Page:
fAnthracyclines include daunorubicin, doxorubicin, and idarubicin.

gPlatinum-based compounds include carboplatin and cis-platinum.

hEpipodophyllotoxins include teniposide and etoposide.

Statistical analysis

We calculated the cumulative incidence of thyroid cancer during the follow-up period accounting for death from any cause as a competing risk event (16). Calculations were done using Stata software (Stata, release 10.1).

The risk of developing thyroid cancer was determined according to type of treatment, chemotherapy classes, and cumulative doses of chemotherapy drugs. We included drug classes if more than 5 thyroid cancer cases were in the exposed group. We fit standard multivariate Poisson regression models with multiplicative effects of categorized radiation dose, chemotherapy, and potential confounders such as gender, attained age, year, and type of first cancer (HL, leukemia and all other cancers combined).

We assessed chemotherapy-related risk separately in the overall cohort and also in 3 subgroups defined as follows: no-radiation to the thyroid gland, 0 Gy (n = 4,009), 20 Gy or less (n = 9,982 and includes the 4,009 with 0 Gy), and more than 20 Gy (n = 2,116). The RR of developing thyroid cancer was determined with appropriate adjustment for background risk and by adjusting for thyroid radiation dose as a continuous variable (for the ≤20 Gy and >20 Gy subgroups). Patients with unknown radiation dose (n = 449) were excluded from the assessment of chemotherapy-related cancer risk.

Effect modification of radiation and chemotherapy was assessed among patients who received any chemotherapy (yes/no) and any classes of chemotherapy drugs (yes/no) within radiation dose categories. Linear trend of the effect modification of radiation dose and chemotherapy was tested by comparing the model with an interaction term, dose (as continuous variable) × chemotherapy (yes/no), to the model without the interaction term. Nested models were compared using likelihood-ratio tests (LRT). Two-sided P values were used throughout. All parameter estimates, LRT, and likelihood-based 95% CIs were computed using the AMFIT module of the EPICURE statistical program (17).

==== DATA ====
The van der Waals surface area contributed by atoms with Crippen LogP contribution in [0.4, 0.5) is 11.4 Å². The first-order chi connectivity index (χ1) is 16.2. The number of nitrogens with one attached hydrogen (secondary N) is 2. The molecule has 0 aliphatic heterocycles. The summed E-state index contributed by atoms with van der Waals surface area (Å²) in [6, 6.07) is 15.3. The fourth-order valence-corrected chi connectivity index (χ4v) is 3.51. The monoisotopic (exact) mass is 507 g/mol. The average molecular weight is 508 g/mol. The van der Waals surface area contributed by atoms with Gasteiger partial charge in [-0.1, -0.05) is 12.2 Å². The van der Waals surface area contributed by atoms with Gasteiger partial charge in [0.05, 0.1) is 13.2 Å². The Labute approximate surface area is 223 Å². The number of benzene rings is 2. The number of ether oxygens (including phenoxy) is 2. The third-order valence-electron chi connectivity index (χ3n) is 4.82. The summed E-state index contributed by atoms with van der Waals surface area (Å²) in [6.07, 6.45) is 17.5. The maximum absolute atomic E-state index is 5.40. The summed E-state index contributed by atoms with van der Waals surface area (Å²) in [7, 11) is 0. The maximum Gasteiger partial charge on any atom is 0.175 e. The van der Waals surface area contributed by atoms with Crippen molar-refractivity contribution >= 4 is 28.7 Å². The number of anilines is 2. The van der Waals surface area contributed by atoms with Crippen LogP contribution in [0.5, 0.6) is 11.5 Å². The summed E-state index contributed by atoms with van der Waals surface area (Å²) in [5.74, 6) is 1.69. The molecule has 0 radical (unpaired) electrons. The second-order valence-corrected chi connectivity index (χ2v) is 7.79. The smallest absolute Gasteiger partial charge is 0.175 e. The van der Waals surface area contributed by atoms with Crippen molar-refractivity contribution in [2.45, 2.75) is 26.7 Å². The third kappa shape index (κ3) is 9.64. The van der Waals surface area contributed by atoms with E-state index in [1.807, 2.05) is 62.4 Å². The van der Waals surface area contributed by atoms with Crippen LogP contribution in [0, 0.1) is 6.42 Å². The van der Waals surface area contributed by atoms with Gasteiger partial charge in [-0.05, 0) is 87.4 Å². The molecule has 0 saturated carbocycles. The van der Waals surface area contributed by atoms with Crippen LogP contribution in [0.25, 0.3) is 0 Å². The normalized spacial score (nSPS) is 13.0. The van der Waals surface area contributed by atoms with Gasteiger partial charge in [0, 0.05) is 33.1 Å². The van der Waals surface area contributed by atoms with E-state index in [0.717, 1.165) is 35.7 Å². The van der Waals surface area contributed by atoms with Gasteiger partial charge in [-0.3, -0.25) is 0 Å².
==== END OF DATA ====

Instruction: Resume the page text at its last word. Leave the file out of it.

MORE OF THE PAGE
Cohort and subgroup characteristics

Descriptive characteristics of the overall CCSS cohort and the subgroups are summarized in Table 1. Except for type of first cancer and age at first cancer, differences in descriptive characteristics for the overall cohort and the subgroups were not of clinical importance. The patients who received radiation dose more than 20 Gy were most likely treated for HL (64%) and had the highest mean age at first cancer (13 years old) as compared with the cohort overall and the other 2 subgroups (7-8 years).

The proportion of patients treated with chemotherapy was lower in the more than 20 Gy subgroup (67%) than the 20 Gy or less (83%) subgroup or among patients not treated with radiation (77%). In the overall cohort, 81% were treated with chemotherapy. Among those receiving chemotherapy, alkylating agents and anthracyclines were the most commonly used classes of drugs.

The mean size of the thyroid tumors at the time of diagnosis was 1.7 cm (range: 0.1–8.5 cm). No statistically significant difference in tumor size was observed between survivors of HL as compared with other types of first cancer (t test, P = 0.53; Table 2). Among the patients who developed thyroid cancer, neuroblastoma survivors were youngest at first cancer treatment (mean, 1.5 years), whereas survivors of bone cancer, HL, and NHL were oldest (approximately 13 years) at time of treatment.

Table 2.

Characteristics of the 119 patients who developed thyroid cancers among the 12,547 five-year childhood cancer survivors, Childhood Cancer Survivor Study

Primary cancerNumber of thyroid cancersMean tumor size [cm, (SD)]Mean age at first cancer [y, (SD)]Mean thyroid radiation dose Gya, (SD)Mean time since first cancer [y, (SD)]
Bone cancer 12 2.7 (2.6) 13.4 (4.2) 5.0 (7.1) 19.2 (6.3) 
CNS cancer 14 2.0 (2.1) 8.0 (3.5) 20.7 (12.0) 17.1 (3.0) 
HL 39 1.6 (1.7) 13.2 (2.9) 31.0 (13.3) 17.4 (5.0) 
Wilms tumor 2.2b 2.8 (2.4) 2.5 (4.2) 16.0 (3.0) 
Leukemia 27 1.9 (2.1) 5.7 (4.0) 12.5 (7.6) 21.0 (7.7) 
NHL 1.3 (0.4) 13.1 (3.3) 17.3 (8.7) 19.6 (7.0) 
Neuroblastoma 1.5 (0.4) 1.5 (1.4) 11.4 (10.9) 18.3 (5.0) 
Soft tissue sarcoma 1.2 (1.1) 9.4 (4.5) 10.9 (14.7) 19.2 (9.0) 
All 119 1.7 (1.8) 9.5 (5.3) 18.8 (14.5) 18.7 (6.1)